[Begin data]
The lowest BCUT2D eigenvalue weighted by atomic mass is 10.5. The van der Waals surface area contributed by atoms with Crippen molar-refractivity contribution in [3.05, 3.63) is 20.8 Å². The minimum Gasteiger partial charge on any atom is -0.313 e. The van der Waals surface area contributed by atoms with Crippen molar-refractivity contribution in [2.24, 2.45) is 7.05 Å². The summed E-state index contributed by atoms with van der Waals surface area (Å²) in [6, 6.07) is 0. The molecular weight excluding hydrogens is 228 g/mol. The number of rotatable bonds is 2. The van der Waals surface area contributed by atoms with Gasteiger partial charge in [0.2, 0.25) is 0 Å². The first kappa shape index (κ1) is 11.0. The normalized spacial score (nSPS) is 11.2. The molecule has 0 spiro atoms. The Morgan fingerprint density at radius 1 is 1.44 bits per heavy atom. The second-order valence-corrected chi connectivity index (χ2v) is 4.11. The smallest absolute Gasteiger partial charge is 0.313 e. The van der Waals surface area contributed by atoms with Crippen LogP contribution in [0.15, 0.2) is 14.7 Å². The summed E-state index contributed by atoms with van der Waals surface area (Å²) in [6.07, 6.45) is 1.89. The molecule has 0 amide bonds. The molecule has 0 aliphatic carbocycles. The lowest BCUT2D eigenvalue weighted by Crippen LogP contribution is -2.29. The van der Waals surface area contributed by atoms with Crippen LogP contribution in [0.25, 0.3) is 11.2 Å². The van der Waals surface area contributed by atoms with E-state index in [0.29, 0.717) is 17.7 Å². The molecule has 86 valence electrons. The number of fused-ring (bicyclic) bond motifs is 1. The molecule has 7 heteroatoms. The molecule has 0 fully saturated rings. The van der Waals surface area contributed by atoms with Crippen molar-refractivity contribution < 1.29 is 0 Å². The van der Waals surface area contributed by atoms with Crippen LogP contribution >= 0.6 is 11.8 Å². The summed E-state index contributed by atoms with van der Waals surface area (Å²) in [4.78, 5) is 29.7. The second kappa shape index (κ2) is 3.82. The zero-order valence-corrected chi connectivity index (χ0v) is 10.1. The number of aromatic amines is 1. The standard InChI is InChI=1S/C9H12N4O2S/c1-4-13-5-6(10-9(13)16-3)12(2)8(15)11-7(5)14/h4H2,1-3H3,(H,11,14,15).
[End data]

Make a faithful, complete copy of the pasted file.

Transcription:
The lowest BCUT2D eigenvalue weighted by atomic mass is 10.5. The van der Waals surface area contributed by atoms with Crippen molar-refractivity contribution in [3.05, 3.63) is 20.8 Å². The minimum Gasteiger partial charge on any atom is -0.313 e. The van der Waals surface area contributed by atoms with Crippen molar-refractivity contribution in [2.24, 2.45) is 7.05 Å². The summed E-state index contributed by atoms with van der Waals surface area (Å²) in [6, 6.07) is 0. The molecular weight excluding hydrogens is 228 g/mol. The number of rotatable bonds is 2. The van der Waals surface area contributed by atoms with Gasteiger partial charge in [0.2, 0.25) is 0 Å². The first kappa shape index (κ1) is 11.0. The normalized spacial score (nSPS) is 11.2. The molecule has 0 spiro atoms. The Morgan fingerprint density at radius 1 is 1.44 bits per heavy atom. The second-order valence-corrected chi connectivity index (χ2v) is 4.11. The smallest absolute Gasteiger partial charge is 0.313 e. The van der Waals surface area contributed by atoms with Crippen LogP contribution in [0.15, 0.2) is 14.7 Å². The summed E-state index contributed by atoms with van der Waals surface area (Å²) in [6.07, 6.45) is 1.89. The molecule has 0 amide bonds. The molecule has 0 aliphatic carbocycles. The lowest BCUT2D eigenvalue weighted by Crippen LogP contribution is -2.29. The van der Waals surface area contributed by atoms with Crippen LogP contribution in [0.25, 0.3) is 11.2 Å². The van der Waals surface area contributed by atoms with E-state index in [0.29, 0.717) is 17.7 Å². The molecule has 86 valence electrons. The number of fused-ring (bicyclic) bond motifs is 1. The molecule has 7 heteroatoms. The molecule has 0 fully saturated rings. The van der Waals surface area contributed by atoms with Crippen molar-refractivity contribution < 1.29 is 0 Å². The van der Waals surface area contributed by atoms with Crippen LogP contribution >= 0.6 is 11.8 Å². The summed E-state index contributed by atoms with van der Waals surface area (Å²) in [4.78, 5) is 29.7. The second kappa shape index (κ2) is 3.82. The zero-order valence-corrected chi connectivity index (χ0v) is 10.1. The number of aromatic amines is 1. The standard InChI is InChI=1S/C9H12N4O2S/c1-4-13-5-6(10-9(13)16-3)12(2)8(15)11-7(5)14/h4H2,1-3H3,(H,11,14,15).